TAKE A TOUR OR GO IT ALONE? Ocean ships dock at the Pointe du Floride terminal; shuttles run regularly to the city centre, about 2½ kilometres away. River ships tie up at Vauban Docks, a revitalised 19th-century industrial area that houses shops, cafes and restaurants. Because the city centre was built on a grid pattern, finding your way around is easy. Attractions include the modern-art museum MuMa, which houses the most important collection of impressionist art outside Paris; Perret's soaring, modernist St Joseph Church; and the striking Volcan arts centre. Tours to the medieval port of Honfleur are offered by cruise lines and local operators – you'll want to spend at least half a day there. Day trips to Bayeux, Mont St Michel and the WWII landing sites are also popular options.

MUST SEE Hotel de Ville, where you can climb the tower for great city views; Jardins Suspendus (Hanging Gardens), a former hilltop fortress; Maison de L'Armateur, an 18th-century ship owner's house.

MUST EAT Normandy cheese, apple tarts, cider and calvados, which you can pick up at the Les Halles food market or find in any good eatery; fish and seafood (Le Havre has a fishing port and daily fish market); and fine dining at Michelin-starred Jean-Luc Tartarin's restaurant.

NEED TO KNOW Check in at the cruise terminal's information centre for maps, brochures, luggage storage and car and bicycle hire.



More than 10 million cruise passengers visited Spain's ports in 2018 and more than 3 million of them went to Barcelona.


SeaDream Innovation

Luxury line SeaDream Yacht Club is expanding its fleet of two boutique motoryachts, building the first new ship since the line was founded in 2001. Accommodating up to 220 passengers, SeaDream Innovation will be considerably bigger than the 112-passenger SeaDream I and II and designed to cruise anywhere in the world. Starting in September 2021, SeaDream Innovation will sail to all seven continents in its first year, visiting more than 200 ports in 49 countries. Destinations include Svalbard, the Northwest Passage, Antarctica, the Norway fiords, Japan, New Zealand, the Fiji Islands and the Great Barrier Reef. Like its sister ships, SeaDream Innovation will have an exceptionally high crew-to-passenger ratio; new features include three marinas stocked with water toys and zodiacs. Bookings open on April 17. See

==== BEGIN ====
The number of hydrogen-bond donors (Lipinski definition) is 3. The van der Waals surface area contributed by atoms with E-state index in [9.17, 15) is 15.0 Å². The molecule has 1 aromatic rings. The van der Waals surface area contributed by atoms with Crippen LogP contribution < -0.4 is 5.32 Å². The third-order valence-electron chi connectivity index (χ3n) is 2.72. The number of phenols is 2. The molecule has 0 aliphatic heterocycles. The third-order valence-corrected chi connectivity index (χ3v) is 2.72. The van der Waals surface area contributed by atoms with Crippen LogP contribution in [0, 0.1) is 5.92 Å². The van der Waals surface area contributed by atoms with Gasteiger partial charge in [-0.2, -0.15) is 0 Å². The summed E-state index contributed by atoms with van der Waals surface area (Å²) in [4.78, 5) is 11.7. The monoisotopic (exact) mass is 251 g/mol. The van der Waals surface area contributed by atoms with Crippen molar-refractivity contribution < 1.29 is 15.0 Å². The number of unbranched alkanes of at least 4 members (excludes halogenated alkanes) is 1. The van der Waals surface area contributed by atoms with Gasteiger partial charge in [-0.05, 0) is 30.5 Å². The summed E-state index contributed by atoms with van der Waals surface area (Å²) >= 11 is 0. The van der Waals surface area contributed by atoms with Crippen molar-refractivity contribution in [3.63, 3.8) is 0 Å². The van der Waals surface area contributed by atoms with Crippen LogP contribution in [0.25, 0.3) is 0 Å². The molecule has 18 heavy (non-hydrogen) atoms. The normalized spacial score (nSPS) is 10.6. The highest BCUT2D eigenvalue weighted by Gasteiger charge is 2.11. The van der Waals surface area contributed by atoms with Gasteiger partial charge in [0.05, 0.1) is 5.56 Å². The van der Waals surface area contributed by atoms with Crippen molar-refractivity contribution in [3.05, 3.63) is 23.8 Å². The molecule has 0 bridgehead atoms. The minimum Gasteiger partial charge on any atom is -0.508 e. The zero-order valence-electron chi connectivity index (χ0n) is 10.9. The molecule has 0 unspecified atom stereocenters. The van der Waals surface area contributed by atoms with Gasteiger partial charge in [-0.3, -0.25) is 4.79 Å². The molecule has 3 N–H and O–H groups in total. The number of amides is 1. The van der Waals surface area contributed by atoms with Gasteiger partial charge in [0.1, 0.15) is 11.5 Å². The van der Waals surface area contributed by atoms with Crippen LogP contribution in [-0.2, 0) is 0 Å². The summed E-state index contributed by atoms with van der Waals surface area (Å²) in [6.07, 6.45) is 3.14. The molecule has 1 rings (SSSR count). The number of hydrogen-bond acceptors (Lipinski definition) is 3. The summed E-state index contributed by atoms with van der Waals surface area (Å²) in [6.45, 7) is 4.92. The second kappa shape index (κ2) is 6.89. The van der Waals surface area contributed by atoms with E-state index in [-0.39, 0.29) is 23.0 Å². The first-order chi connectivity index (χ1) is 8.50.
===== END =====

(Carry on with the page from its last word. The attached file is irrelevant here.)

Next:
Fresh face

Celebrity Cruises' 2278-passenger Celebrity Summit is back at sea following a dramatic, multi-million-dollar refurbishment, part of the cruise line's fleet-wide modernisation over the next five years. Celebrity Summit now has The Retreat area for suite guests, with a new sun deck and lounge, and all the staterooms, suites, restaurants and bars have been completely redesigned. Lisa Lutoff-Perlo, Celebrity's president and CEO, said, "Celebrity Summit is better than she's ever been, with modernised spaces and exciting new experiences. She's the first of our ships to feature our partnerships with American Ballet Theatre and chef Daniel Boulud." The spa and fitness centre have also been transformed and new boutiques showcase top-name designers such as Shinola, John Hardy and TAG Heuer. Celebrity Equinox is scheduled to go under the knife in May. See

Baltic beauty

Discover Scandinavia and Russia on ecruising's epic 33-night fly-cruise journey aboard the popular 680-passenger Azamara Quest. The cruise begins in Oslo, Norway on July 8, 2020 and calls at less-visited ports such as Gdansk in Poland, Klaipeda in Lithuania and Riga in Latvia. After two days in St Petersburg, the ship visits Helsinki and Tallinn and the cruise ends in Stockholm, where guests have two nights before returning to Australia. Says ecruising's Brett Dudley, "The past few years have seen a huge surge of interest in Scandinavia and the Baltic, which is hardly surprising considering the region offers up some of the most spectacular scenery and attractions in Europe, while still flying relatively below the mainstream tourist radar." Fares start from $18,849 a person and include return economy airfares from Australia, on-board gratuities and select standard drinks throughout the voyage. See